PGA Tour commissioner Jay Monahan has accused the Saudi-back LIV Invitational Series of attempting to buy the game of golf and then went on the offensive, unveiling larger purses, new events and a different calendar.
Speaking on Wednesday, Monahan conceded that the PGA Tour cannot compete with the LIV Series when it comes to cash but upped the ante announcing it would increase purses at eight events during the 2022-23 season to an average of $20 million ($A29m).
Backed to the tune of $250 million ($A361m) by Saudi Arabia's Public Investment Fund, the LIV is offering purses of $25 million ($A36m) at seven-of-eight events and a $50 million ($A72m) million prize fund at the series finale to be played in October at former U.S. President Donald Trump's property in Doral.
"I am not naive. If this is an arms race and if the only weapons here are dollar bills, the PGA Tour can't compete," Monahan said.
"The PGA Tour, an American institution, can't compete with a foreign monarchy that is spending billions of dollars in an attempt to buy the game of golf.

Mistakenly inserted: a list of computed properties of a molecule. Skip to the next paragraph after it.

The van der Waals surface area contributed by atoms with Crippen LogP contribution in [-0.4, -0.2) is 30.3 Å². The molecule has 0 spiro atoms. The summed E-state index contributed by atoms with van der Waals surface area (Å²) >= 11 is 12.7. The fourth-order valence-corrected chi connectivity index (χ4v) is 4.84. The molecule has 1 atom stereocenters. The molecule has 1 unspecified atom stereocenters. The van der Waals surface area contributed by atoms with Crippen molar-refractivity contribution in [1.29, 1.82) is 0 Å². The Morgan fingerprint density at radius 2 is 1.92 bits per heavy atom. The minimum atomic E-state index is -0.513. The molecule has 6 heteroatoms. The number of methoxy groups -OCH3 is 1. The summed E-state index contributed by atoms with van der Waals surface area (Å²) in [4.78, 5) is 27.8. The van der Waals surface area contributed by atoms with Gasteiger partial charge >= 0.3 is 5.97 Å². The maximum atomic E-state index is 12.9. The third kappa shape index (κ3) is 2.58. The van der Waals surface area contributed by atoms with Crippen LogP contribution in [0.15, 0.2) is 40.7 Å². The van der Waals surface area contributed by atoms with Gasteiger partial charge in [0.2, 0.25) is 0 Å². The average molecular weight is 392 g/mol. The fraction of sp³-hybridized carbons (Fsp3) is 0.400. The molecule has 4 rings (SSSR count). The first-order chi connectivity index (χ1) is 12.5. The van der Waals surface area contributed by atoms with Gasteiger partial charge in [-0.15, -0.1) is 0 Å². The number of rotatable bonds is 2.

"We welcome good, healthy competition.
"I am not naive. If this is an arms race and if the only weapons here are dollar bills, the PGA Tour can't compete." - Jay Monahan.
"The LIV Saudi Golf League is not that. It's an irrational threat; one not concerned with the return on investment or true growth of the game."
Along with a bump in prize money, Monahan also announced a new three-event international series in the fall for the top players to be held in Europe, Asia and the Middle East.
In 2024, the PGA Tour will return to a calendar year schedule rather than the current model that sees a season split over two years.
There will also be changes to the FedExCup Playoffa with a greater focus on the best players.
Currently the top-125 in the points standing qualify for the first playoff event but in 2023 that will be cut to 70.
The top-50 will advance to the second playoff event with the top-30 qualifying for final at East Lake in Atlanta.
Monahan continued to point to the traditions and legacy that go with playing on the PGA Tour.
He also reminded members that they do not have to make apologies when they tee it up at a PGA Tour stop, while LIV golfers must defend their decision to participate in a series that critics say amounts to blatant 'sportswashing' by a nation trying to improve its reputation in light of human rights concerns.
"On the PGA Tour our members compete for the opportunity to add their names to history books, and, yes, significant financial benefits," Monahan said.
"We will ultimately come out of the current challenge stronger because of our loyalty and support of our players and fans, the best in the world, as well as our planned future growth."